Dam construction is the latest cash cow for tenderpreneurs under the Jubilee government.
Deals worth Sh700 billion to construct the water facilities have been entered into or are awaiting signing.
Investigators are now raising questions on the huge amounts involved in construction of the dams and whether there will be value for money.
Daily Nation investigations have also revealed that procurement processes and construction of most of the dams are being carried out under the Engineering, Procurement, Construction and Financing (EPCF) scheme, where the contractor is not only responsible to engineer, procure and construct the project, but also has to finance it, a model that is prone to abuse.
An analysis by the Daily Nation has revealed that since 2013, various government agencies have signed or are planning to enter into contracts worth over Sh700 billion for the construction of dams.
Yesterday, Water Cabinet Secretary Simon Chelugui said that his ministry is planning construction of 57 dams countrywide.
“Some of the dams in the news are multi-year projects which take a lot of time from conception to construction. Feasibility studies are undertaken to determine the viability of the projects, followed by detailed design and design review.
“Most of the proposed 57 dams are still at the feasibility studies and detailed design stages,” Mr Chelugui said.
Currently, the ministry is constructing five dams at a cost of Sh142.5 billion, in deals signed after 2013.
The dams are Thwake (in Kitui/Makueni counties), at a cost of Sh37 billion; Siyoi Muruny (West Pokot County), at a cost of Sh5 billion; Itare (Nakuru County), worth Sh28 billion; the Sh1.2 billion dam for the regeneration of Sagana rivers in Nyeri County; and the Sh24 billion Karemenu in Kiambu County.
The Ministry of Water and Sanitation has also signed tenders for the construction of the Sh13 billion Mwache dam in Kwale County, Sh20 billion Bosto dam in Bomet County and Ruiru II dam in Kiambu County costing Sh17 billion.
The ministry will also spend billions of shillings for the construction of Kithino dam in Meru, Amaya dam in Baringo, Kabazi in Nakuru, Bute Dam in Wajir, Ndarugu dam in Kiambu, Londiani dam in Kericho, Soin Koru in Kisumu/Kericho, Malewa in Nyandaru and Crocodile Jaws in Isiolo County.
“In the implementation of dam projects, the ministry plays the role of coordination, resource mobilisation and policy direction.
“The implementing agencies are the water service boards and National Water Harvesting and Storage Authority. There are several other dams under implementation by other agencies outside the Ministry of Water and Sanitation,” Mr Chelugui said.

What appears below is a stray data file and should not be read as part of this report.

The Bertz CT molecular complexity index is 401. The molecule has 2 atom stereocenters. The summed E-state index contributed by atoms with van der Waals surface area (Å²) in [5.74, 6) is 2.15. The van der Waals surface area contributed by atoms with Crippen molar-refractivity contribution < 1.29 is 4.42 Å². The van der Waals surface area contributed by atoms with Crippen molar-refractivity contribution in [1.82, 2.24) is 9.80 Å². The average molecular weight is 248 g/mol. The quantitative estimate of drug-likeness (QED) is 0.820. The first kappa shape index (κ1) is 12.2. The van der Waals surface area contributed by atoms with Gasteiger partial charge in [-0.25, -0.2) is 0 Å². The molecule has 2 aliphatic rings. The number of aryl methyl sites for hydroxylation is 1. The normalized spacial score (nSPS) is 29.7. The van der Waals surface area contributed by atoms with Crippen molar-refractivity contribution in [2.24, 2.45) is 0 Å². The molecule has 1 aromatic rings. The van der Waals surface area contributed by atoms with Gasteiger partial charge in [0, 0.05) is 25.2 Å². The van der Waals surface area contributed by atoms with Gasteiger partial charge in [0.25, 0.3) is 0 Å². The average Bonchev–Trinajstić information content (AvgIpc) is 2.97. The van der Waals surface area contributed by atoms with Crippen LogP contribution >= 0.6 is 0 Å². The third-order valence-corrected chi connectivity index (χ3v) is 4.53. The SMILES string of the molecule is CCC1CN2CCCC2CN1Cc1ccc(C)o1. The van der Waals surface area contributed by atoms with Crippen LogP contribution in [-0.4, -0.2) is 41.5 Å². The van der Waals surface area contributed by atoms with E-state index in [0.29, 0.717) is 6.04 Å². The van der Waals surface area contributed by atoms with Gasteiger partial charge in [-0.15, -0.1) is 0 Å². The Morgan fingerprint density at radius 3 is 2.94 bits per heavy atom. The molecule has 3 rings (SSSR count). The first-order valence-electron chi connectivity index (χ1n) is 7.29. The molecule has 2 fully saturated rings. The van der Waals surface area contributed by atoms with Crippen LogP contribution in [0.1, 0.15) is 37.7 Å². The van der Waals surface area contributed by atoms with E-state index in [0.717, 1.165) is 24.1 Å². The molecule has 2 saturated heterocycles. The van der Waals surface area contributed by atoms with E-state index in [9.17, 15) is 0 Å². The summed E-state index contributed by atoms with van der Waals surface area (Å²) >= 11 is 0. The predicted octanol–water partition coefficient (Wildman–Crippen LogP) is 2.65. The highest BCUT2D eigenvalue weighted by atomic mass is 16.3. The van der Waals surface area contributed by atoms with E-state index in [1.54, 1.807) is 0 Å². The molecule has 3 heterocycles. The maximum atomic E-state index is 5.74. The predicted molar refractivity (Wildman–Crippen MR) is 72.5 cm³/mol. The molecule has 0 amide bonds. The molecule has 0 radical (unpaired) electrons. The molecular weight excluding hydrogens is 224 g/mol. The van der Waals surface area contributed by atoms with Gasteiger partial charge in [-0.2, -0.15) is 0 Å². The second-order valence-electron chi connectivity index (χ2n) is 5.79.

The controversial Arror and Kimwarer dams are being implemented by the Kerio Valley Development Authority at a cost of Sh38 billion and Sh28 billion respectively. Construction of the two dams is being undertaken by Italian firm CMC di Ravenna.
Already, the Directorate of Criminal Investigations is studying the payment of Sh21 billion to the Italian firm whose officials, despite receiving the money, are alleged not to have visited the site. It is also alleged that the project is yet to be designed.
The Lake Basin Development Authority is investing in the Magwagwa and Nandi Forest dams which are estimated to cost Sh86 billion and Sh50 billion respectively.
According to project documents, the Magwagwa Dam, to be located in Nyamira County, is expected to provide water for a 13,000-hectare irrigation scheme whose benefits will spread across Kisumu, Kericho, Nyamira, Homa Bay, Bomet and Vihiga counties whereas the controversial Nandi Forest dam will be set up in Nandi South forest.
The Lake Victoria South Water Services Board has also been in the news over claims that it wants to “impose on locals” construction of the Sh5 billion Bonyunyu dam.
Last year, a man was shot dead during protests by residents against construction of the dam.
The residents claimed that adequate public participation on the dam issue had not been done.
The National Irrigation Board (NIB) is in the process of constructing nine dams whose scope of work includes construction of dam, irrigation systems, domestic water supply units and hydropower components.
The signing of the multibillion-shilling deals started in the financial year 2018/2019.
“Except for the Thiba Dam which is already in progress, the others are being financed through the EPCF model,” Engineer Charles Muasya, the head of design and planning of irrigation projects at the National Irrigation Board, said.
The dams being financed under the EPCF model are Radat, Lowaat, Thuci, Rwabura and Thirika, Gogo, Lower Subukia and Kyakivai and Kaiti Ngomano dams.
Thiba dam is expected to be completed in 2021, Gogo dam by 2013 or 2014 while the year 2022 is the completion date for Radat, Lowaat, Thuci, Rwabura and Thirika, Lower Subukia and Kyakivai and Kaiti Ngomano dams.
Thiba Dam, whose construction is estimated to be at 21 percent, is financed by the Japan International Co-operation Agency.
The dam, located in Kirinyaga County, will have a capacity of 15 million cumecs and will cover 25,000 acres of land.
Construction of the dam, valued at Sh8.2 billion, started in March last year and is set to end in March 2021.
In Turkana County, the China Water and Electric Group Corp (CWE) was awarded a tender worth Sh18 billion for construction of Lowaaat dam that is set to expand the Lokubai and Delare Irrigation schemes by 25,000 acres.
Controversially, last week, the government cancelled the tender for the construction of the Sh200 billion worth High Grand Falls dam.
Although the London-based GBM Engineering Consortium was the sole company to qualify for the tender, NIB officials said the company failed to meet its technical evaluation criteria.
On the other hand, GBM Engineering Consortium accuses NIB officials of having vested interests in the award of the tender.